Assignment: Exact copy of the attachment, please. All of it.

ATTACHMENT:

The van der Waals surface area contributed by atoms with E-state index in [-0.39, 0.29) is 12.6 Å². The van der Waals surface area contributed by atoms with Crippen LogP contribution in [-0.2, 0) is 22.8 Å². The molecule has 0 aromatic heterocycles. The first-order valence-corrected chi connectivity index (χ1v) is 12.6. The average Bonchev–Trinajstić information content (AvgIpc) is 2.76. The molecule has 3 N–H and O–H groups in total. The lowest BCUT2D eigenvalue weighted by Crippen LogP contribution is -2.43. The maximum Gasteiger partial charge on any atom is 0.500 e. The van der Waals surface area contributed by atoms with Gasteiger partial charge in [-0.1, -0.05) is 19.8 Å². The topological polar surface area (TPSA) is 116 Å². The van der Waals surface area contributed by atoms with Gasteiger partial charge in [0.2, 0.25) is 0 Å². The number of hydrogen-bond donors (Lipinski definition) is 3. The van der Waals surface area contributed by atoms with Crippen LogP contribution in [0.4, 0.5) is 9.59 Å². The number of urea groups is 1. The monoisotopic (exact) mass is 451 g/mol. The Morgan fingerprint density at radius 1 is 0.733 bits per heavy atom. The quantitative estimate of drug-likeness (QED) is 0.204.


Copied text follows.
The van der Waals surface area contributed by atoms with E-state index in [-0.39, 0.29) is 12.6 Å². The van der Waals surface area contributed by atoms with Crippen LogP contribution in [-0.2, 0) is 22.8 Å². The molecule has 0 aromatic heterocycles. The first-order valence-corrected chi connectivity index (χ1v) is 12.6. The average Bonchev–Trinajstić information content (AvgIpc) is 2.76. The molecule has 3 N–H and O–H groups in total. The lowest BCUT2D eigenvalue weighted by Crippen LogP contribution is -2.43. The maximum Gasteiger partial charge on any atom is 0.500 e. The van der Waals surface area contributed by atoms with Gasteiger partial charge in [-0.1, -0.05) is 19.8 Å². The topological polar surface area (TPSA) is 116 Å². The van der Waals surface area contributed by atoms with Gasteiger partial charge in [0.2, 0.25) is 0 Å². The number of hydrogen-bond donors (Lipinski definition) is 3. The van der Waals surface area contributed by atoms with Crippen LogP contribution in [0.4, 0.5) is 9.59 Å². The number of urea groups is 1. The monoisotopic (exact) mass is 451 g/mol. The Morgan fingerprint density at radius 1 is 0.733 bits per heavy atom. The quantitative estimate of drug-likeness (QED) is 0.204.